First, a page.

The radio silence gave way to frantic conversations. Local Taliban commanders sought reassurance. Mullah Omar, the mujahedin commander of Kandahar, had finally been declared dead and along the porous border between Afghanistan and Pakistan, confusion reigned. Listening to the hurried conversations in Kandahar on Wednesday night were the Afghan border police.
“What are our orders now?” one Taliban soldier near the Pakistan city of Quetta said. “We don’t know,” another replied. “Is Mullah Omar dead? Who is leading us?”
A border police officer, 32, who has lost six members of his family to Taliban attacks, told The Independent that district commanders of the Afghan Taliban were unsure whose orders to follow. “They don’t know who their leaders are,” the police commander said. “The Taliban are worried and confused. They are not fighting they are just talking on the radio.”
Final confirmation of the long-suspected demise of Mullah Omar, the one-eyed Taliban leader who sheltered Osama bin Laden after the World Trade Centre attacks, has threatened to splinter the Taliban into rival factions: those who will enter peace talks, and those who will not.
But The Independent has seen evidence that, at least nine months ago, senior commanders within the Taliban knew of their leader’s death and were already plotting who would succeed him. Letters allegedly intercepted by Afghan intelligence, and written nine months ago by two Taliban commanders – Mullah Mansour Dadullah and Mullah Abdul Qayum Zakir – appeared to urge Taliban members to rebel against Mullah Omar’s then deputy, Mullah Akhtar Mansour.
In Quetta, the Taliban’s seven most powerful figures met to discuss what should happen next – and from it, Mullah Mansour emerged as their new leader.
Soon after, it was announced that Friday’s second round of peace talks with the government of President Ashraf Ghani had been cancelled. “In view of the reports regarding the death of Mullah Omar and the resulting uncertainty, and at the request of the Afghan Taliban leadership, the second round of the Afghan peace talks, is being postponed,” said a statement from Pakistan’s foreign ministry.
The letters said to have been seized by Afghan intelligence both address members of the “Islamic Emirate of Afghanistan” and accuse Mullah Mansour of plotting to kill Mullah Omar.
The first, apparently from Mullah Dadullah, says: “I am sure that the Emir of the Faithful [Omar] was martyred on the advice of... Mansour. In every province, provincial committees should carry on their own jihad struggle until we know who is the new leader. Especially those great dearest mujahedin, under my command, that they should distance themselves from Mullah Akhtar Mansour and his group.”
It adds: “I say that soon people like Mullah Akhtar Mansour and other snakes like him will suffer such pain that, as a result, the soul of the all the good martyrs of the movement will find peace.” The letter accuses Mullah Mansour of “using the good name of the Taliban group for most impure profits”.
The second, apparently written by Mullah Zakir, accuses Mullah Mansour “and other corrupt agents like him” of breaking off from the leadership “in the hope of taking the inheritance of the movement”. It adds: “The creator of all this problem is… Mansour and his Punjabi advisers. There is no doubt that, God forbid, the martyrdom of the Emir of the Faithful [Mullah Omar] was caused by Akhtar Mohamed Mansour.” There is no evidence to support either commander’s claims.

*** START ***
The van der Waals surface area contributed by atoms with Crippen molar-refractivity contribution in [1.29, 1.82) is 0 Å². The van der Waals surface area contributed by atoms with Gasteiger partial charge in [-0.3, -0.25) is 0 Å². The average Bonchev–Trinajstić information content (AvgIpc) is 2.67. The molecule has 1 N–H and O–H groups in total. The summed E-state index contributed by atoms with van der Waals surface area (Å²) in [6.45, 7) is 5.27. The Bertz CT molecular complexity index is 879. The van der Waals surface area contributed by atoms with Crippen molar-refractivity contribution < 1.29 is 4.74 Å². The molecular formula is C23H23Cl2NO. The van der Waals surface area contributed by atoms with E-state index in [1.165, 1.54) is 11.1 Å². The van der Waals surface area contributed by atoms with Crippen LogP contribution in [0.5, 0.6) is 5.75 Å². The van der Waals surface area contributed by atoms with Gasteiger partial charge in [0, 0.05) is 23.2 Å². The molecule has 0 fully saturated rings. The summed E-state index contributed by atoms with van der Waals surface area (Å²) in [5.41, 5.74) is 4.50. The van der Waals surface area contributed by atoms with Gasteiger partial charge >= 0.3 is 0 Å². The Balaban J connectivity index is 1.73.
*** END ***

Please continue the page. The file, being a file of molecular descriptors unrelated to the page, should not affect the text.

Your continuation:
The Afghan government has said Mullah Omar died in a Karachi hospital “suspiciously”. Sources in Kabul claim that he may have contracted tuberculosis. A statement purportedly from Mullah Omar’s brother, Mullah Abdul Manan, and his son, the Taliban commander Mullah Mohammad Yaqoob, apologised for “any mistakes Mullah Omar [made] during his rule of Afghanistan”.
Sirajuddin Haqqani, who led the so-called Haqqani Network’s campaign of terror in Afghanistan, was named as Mullah Mansour’s deputy. The move was seen as an attempt to avoid infighting between Mullah Mansour and Haqqani, whose father rose as a mujahedin leader favoured by the US in the 1980s. The Haqqani Network is based in North Waziristan on the border between the two countries, and is believed to have introduced suicide bombing to Afghanistan.
The Taliban’s new leader, Mullah Mansour, is understood to favour peace talks. “They [Pakistan] want to bring in someone who can speak, negotiate and play a visible role [in the peace process], that is Mansour,” said Amrullah Saleh, the former head of Afghanistan’s National Directorate of Security.
He said: “It is all calculated. It is all an ISI [Pakistani intelligence] game. The time for the mythical figure is gone. Someone reachable and touchable has to be brought in. That is Mansour.”
On the Shomali Plain, a stretch of once-fertile land north of Kabul where Mullah Omar’s retreating Taliban poisoned wells, cut down trees and destroyed crops in 1997, there was little hope that Mullah Mansour’s leadership would lead to change.
Khalid, a farmer whose lands were destroyed by the Taliban, said: “Mullah Omar burnt down our gardens and our vineyards. He was brutal and I’m glad he has gone. But he was always a myth. Now we want peace. We don’t want to go back to how things were before.”
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